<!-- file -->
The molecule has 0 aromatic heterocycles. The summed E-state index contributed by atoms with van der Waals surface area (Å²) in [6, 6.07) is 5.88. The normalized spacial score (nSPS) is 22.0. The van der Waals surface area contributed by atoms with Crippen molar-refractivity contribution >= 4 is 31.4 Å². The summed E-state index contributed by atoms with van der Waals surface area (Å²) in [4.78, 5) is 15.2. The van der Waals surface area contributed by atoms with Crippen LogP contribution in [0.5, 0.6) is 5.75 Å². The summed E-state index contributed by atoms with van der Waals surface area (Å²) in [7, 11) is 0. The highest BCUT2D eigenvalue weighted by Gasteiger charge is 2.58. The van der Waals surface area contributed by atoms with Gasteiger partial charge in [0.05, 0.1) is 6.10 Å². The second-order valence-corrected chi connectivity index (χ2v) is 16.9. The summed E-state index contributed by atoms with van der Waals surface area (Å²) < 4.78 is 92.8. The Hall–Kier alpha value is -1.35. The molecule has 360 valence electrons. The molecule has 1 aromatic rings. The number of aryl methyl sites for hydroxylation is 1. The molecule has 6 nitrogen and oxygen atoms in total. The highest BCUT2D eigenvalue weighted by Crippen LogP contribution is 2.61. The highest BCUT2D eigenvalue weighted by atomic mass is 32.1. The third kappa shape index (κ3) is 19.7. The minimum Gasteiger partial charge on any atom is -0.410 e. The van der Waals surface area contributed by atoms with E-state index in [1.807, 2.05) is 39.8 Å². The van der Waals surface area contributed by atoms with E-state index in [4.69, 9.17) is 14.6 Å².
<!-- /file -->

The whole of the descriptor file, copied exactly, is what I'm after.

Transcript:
The molecule has 0 aromatic heterocycles. The summed E-state index contributed by atoms with van der Waals surface area (Å²) in [6, 6.07) is 5.88. The normalized spacial score (nSPS) is 22.0. The van der Waals surface area contributed by atoms with Crippen molar-refractivity contribution >= 4 is 31.4 Å². The summed E-state index contributed by atoms with van der Waals surface area (Å²) in [4.78, 5) is 15.2. The van der Waals surface area contributed by atoms with Crippen LogP contribution in [0.5, 0.6) is 5.75 Å². The summed E-state index contributed by atoms with van der Waals surface area (Å²) in [7, 11) is 0. The highest BCUT2D eigenvalue weighted by Gasteiger charge is 2.58. The van der Waals surface area contributed by atoms with Gasteiger partial charge in [0.05, 0.1) is 6.10 Å². The second-order valence-corrected chi connectivity index (χ2v) is 16.9. The summed E-state index contributed by atoms with van der Waals surface area (Å²) < 4.78 is 92.8. The Hall–Kier alpha value is -1.35. The molecule has 360 valence electrons. The molecule has 1 aromatic rings. The number of aryl methyl sites for hydroxylation is 1. The molecule has 6 nitrogen and oxygen atoms in total. The highest BCUT2D eigenvalue weighted by Crippen LogP contribution is 2.61. The highest BCUT2D eigenvalue weighted by atomic mass is 32.1. The third kappa shape index (κ3) is 19.7. The minimum Gasteiger partial charge on any atom is -0.410 e. The van der Waals surface area contributed by atoms with E-state index in [1.807, 2.05) is 39.8 Å². The van der Waals surface area contributed by atoms with E-state index in [4.69, 9.17) is 14.6 Å².